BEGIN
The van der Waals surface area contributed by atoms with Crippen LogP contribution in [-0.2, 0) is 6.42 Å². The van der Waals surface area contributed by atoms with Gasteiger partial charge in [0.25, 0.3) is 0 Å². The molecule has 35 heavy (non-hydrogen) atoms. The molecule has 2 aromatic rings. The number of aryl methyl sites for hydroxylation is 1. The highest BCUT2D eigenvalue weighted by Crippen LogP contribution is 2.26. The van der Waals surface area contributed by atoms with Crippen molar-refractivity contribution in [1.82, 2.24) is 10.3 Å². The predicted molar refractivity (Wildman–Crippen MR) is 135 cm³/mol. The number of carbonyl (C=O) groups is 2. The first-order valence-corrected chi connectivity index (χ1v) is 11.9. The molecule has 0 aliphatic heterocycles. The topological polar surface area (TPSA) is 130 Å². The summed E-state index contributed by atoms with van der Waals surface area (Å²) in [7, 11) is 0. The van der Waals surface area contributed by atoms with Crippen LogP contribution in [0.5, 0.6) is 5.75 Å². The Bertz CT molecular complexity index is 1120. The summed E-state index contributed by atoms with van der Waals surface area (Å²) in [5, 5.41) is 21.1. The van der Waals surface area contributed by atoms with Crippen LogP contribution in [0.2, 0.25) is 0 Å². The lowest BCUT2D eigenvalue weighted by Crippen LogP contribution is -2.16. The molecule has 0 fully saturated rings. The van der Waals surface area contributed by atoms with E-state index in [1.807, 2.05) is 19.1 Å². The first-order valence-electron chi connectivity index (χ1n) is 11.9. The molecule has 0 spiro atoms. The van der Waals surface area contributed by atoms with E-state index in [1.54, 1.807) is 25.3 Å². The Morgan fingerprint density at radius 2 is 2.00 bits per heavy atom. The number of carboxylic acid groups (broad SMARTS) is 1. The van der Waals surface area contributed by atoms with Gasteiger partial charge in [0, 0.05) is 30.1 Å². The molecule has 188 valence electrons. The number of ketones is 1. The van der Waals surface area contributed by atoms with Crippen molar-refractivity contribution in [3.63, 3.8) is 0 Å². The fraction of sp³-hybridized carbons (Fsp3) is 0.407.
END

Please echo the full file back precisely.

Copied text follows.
The van der Waals surface area contributed by atoms with Crippen LogP contribution in [-0.2, 0) is 6.42 Å². The van der Waals surface area contributed by atoms with Gasteiger partial charge in [0.25, 0.3) is 0 Å². The molecule has 35 heavy (non-hydrogen) atoms. The molecule has 2 aromatic rings. The number of aryl methyl sites for hydroxylation is 1. The highest BCUT2D eigenvalue weighted by Crippen LogP contribution is 2.26. The van der Waals surface area contributed by atoms with Crippen molar-refractivity contribution in [1.82, 2.24) is 10.3 Å². The predicted molar refractivity (Wildman–Crippen MR) is 135 cm³/mol. The number of carbonyl (C=O) groups is 2. The first-order valence-corrected chi connectivity index (χ1v) is 11.9. The molecule has 0 aliphatic heterocycles. The topological polar surface area (TPSA) is 130 Å². The summed E-state index contributed by atoms with van der Waals surface area (Å²) in [7, 11) is 0. The van der Waals surface area contributed by atoms with Crippen LogP contribution in [0.5, 0.6) is 5.75 Å². The Bertz CT molecular complexity index is 1120. The summed E-state index contributed by atoms with van der Waals surface area (Å²) in [5, 5.41) is 21.1. The van der Waals surface area contributed by atoms with Crippen LogP contribution in [0.2, 0.25) is 0 Å². The lowest BCUT2D eigenvalue weighted by Crippen LogP contribution is -2.16. The molecule has 0 fully saturated rings. The van der Waals surface area contributed by atoms with E-state index in [1.807, 2.05) is 19.1 Å². The first-order valence-electron chi connectivity index (χ1n) is 11.9. The molecule has 0 spiro atoms. The van der Waals surface area contributed by atoms with E-state index in [1.54, 1.807) is 25.3 Å². The Morgan fingerprint density at radius 2 is 2.00 bits per heavy atom. The number of carboxylic acid groups (broad SMARTS) is 1. The van der Waals surface area contributed by atoms with Gasteiger partial charge in [0, 0.05) is 30.1 Å². The molecule has 188 valence electrons. The number of ketones is 1. The van der Waals surface area contributed by atoms with Crippen molar-refractivity contribution in [3.63, 3.8) is 0 Å². The fraction of sp³-hybridized carbons (Fsp3) is 0.407.